'Mini-Madoffs' Nabbed in Alleged Ponzi Schemes
If Bernard Madoff and his alleged $50 billion Ponzi scheme hadn't come first, the charges against investment managers such as Nicholas Cosmo and Arthur Nadel would have been enormous business stories.
Now, at least according to prosecutors, they are just two of many "mini-Madoffs."
Authorities in New York alleged today that Cosmo, the 37-year-old founder of Agape World Inc., a loan business on Long Island, stole more than $370 million from more than 1,500 investors in what amounted to another Ponzi scheme. Cosmo, who has denied wrongdoing, was arrested last night on federal mail fraud charges.
Cosmo operated his business from 2003 to 2008, according to the U.S. Attorney's Office in the Eastern District of New York (statement). He told investors their money would be lent short-term at high interest as bridge loans for commercial borrowers and that the investors would see returns as high as 80 percent a year.
But prosecutors allege that less than $10 million was actually lent out while Cosmo lived a luxurious lifestyle. Only $746,000 was found in bank accounts last week, according to a federal affidavit.
Before he started Agape, Cosmo served a 21-month prison sentence after pleading guilty to misappropriating funds as a stockbroker in 1999. (In an October interview with Bloomberg at his office, Cosmo said he wasn't operating a Ponzi scheme.)
"In these difficult economic times, it bears repeating that if an investment opportunity seems too good to be true - promising unusually high returns and virtually no risk - it is probably not on the level," U.S. Attorney Benton J. Campbell said in a statement.
Also today, Nadel, a 76-year-old hedge-fund manager from Sarasota, Fla., turned himself in after being chargedlast week with fraud. He disappeared on Jan. 14, a day before he was supposed to make good on a pledge to deliver $50 million to angry investors.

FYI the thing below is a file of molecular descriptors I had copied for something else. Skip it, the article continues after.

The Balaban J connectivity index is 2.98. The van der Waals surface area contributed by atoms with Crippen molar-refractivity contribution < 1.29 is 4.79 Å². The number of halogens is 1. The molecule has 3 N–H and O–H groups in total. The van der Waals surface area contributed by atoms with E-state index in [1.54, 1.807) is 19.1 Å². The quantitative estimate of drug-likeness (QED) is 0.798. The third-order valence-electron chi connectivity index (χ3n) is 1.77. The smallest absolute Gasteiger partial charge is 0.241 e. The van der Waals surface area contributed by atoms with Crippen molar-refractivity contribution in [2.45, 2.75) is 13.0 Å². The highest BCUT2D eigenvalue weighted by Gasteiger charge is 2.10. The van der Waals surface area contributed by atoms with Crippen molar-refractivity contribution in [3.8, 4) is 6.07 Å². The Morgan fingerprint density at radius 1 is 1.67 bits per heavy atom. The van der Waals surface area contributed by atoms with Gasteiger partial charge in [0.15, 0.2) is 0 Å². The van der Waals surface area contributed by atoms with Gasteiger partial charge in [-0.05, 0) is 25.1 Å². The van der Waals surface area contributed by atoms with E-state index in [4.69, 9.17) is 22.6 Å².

In a suicide note he left at home, Nadel described "extreme guilt he was feeling over business actions that he had taken which resulted in the loss of other people's money."
Those who knew Nadel said he was essentially a day trader, dealing with leveraged derivatives, such as the one based on the NASDAQ 100 stock market index.
The U.S. Securities and Exchange Commission said Nadel misled investors and overstated the value of investments in six hedge funds by about $300 million. Regulators also contend that Nadel transferred at least $1.25 million from two of the hedge funds to secret bank accounts he controlled.
And yet another alleged Ponzi operator -- Philadelphia-area investment manager Joseph Forte -- told reporters today during a court appearance that he had lost $50 million of investors' money.
Forte, 53, who is charged with federal mail fraud for allegedly swindling money from about 80 investors between 1995 and 2008, told a judge that he had "absolutely no money. We don't even have enough to (live on)."
A judge gave Forte until Monday to return to court with a lawyer for a probable-cause hearing.
Regulators are promising that schemers will face a new level of scrutiny. (See: How to Avoid Getting Burned by the Next Bernard Madoff)
By Derek Kravitz |
January 27, 2009; 6:47 PM ET
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